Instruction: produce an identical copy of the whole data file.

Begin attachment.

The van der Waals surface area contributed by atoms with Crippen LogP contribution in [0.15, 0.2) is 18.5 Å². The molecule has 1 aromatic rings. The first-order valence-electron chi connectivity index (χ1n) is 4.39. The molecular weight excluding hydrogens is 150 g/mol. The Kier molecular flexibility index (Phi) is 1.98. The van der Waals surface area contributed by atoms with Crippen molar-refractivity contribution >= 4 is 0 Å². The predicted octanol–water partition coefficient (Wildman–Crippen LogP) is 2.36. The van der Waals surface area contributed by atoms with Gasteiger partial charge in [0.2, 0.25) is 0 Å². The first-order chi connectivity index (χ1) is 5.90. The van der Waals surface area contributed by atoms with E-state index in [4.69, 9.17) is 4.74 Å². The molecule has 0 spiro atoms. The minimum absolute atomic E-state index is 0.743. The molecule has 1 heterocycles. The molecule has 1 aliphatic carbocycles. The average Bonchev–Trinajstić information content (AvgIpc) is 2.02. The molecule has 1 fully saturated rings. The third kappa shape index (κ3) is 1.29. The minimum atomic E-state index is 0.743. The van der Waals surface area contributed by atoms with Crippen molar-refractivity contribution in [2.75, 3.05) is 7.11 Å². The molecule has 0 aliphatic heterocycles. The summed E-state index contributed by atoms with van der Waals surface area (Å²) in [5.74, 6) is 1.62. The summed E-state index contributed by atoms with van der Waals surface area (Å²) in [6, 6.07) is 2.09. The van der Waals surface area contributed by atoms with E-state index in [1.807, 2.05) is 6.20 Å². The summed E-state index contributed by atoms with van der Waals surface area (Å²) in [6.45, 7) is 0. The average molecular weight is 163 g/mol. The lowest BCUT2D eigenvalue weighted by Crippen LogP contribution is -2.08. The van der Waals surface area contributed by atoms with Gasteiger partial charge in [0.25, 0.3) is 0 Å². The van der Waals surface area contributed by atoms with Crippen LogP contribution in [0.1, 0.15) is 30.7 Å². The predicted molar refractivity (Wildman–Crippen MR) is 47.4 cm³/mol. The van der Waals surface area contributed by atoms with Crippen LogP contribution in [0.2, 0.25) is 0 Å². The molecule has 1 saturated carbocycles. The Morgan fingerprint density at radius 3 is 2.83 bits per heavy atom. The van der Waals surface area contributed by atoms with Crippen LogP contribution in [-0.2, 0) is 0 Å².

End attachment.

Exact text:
The van der Waals surface area contributed by atoms with Crippen LogP contribution in [0.15, 0.2) is 18.5 Å². The molecule has 1 aromatic rings. The first-order valence-electron chi connectivity index (χ1n) is 4.39. The molecular weight excluding hydrogens is 150 g/mol. The Kier molecular flexibility index (Phi) is 1.98. The van der Waals surface area contributed by atoms with Crippen molar-refractivity contribution >= 4 is 0 Å². The predicted octanol–water partition coefficient (Wildman–Crippen LogP) is 2.36. The van der Waals surface area contributed by atoms with Gasteiger partial charge in [0.2, 0.25) is 0 Å². The first-order chi connectivity index (χ1) is 5.90. The van der Waals surface area contributed by atoms with E-state index in [4.69, 9.17) is 4.74 Å². The molecule has 0 spiro atoms. The minimum absolute atomic E-state index is 0.743. The molecule has 1 heterocycles. The molecule has 1 aliphatic carbocycles. The average Bonchev–Trinajstić information content (AvgIpc) is 2.02. The molecule has 1 fully saturated rings. The third kappa shape index (κ3) is 1.29. The minimum atomic E-state index is 0.743. The van der Waals surface area contributed by atoms with Crippen molar-refractivity contribution in [2.75, 3.05) is 7.11 Å². The molecule has 0 aliphatic heterocycles. The summed E-state index contributed by atoms with van der Waals surface area (Å²) in [5.74, 6) is 1.62. The summed E-state index contributed by atoms with van der Waals surface area (Å²) in [6, 6.07) is 2.09. The van der Waals surface area contributed by atoms with E-state index in [1.807, 2.05) is 6.20 Å². The summed E-state index contributed by atoms with van der Waals surface area (Å²) in [6.45, 7) is 0. The average molecular weight is 163 g/mol. The lowest BCUT2D eigenvalue weighted by Crippen LogP contribution is -2.08. The van der Waals surface area contributed by atoms with Gasteiger partial charge in [0.25, 0.3) is 0 Å². The van der Waals surface area contributed by atoms with Crippen LogP contribution in [0.1, 0.15) is 30.7 Å². The predicted molar refractivity (Wildman–Crippen MR) is 47.4 cm³/mol. The van der Waals surface area contributed by atoms with Crippen LogP contribution in [0.2, 0.25) is 0 Å². The molecule has 1 saturated carbocycles. The Morgan fingerprint density at radius 3 is 2.83 bits per heavy atom. The van der Waals surface area contributed by atoms with Crippen LogP contribution in [-0.2, 0) is 0 Å².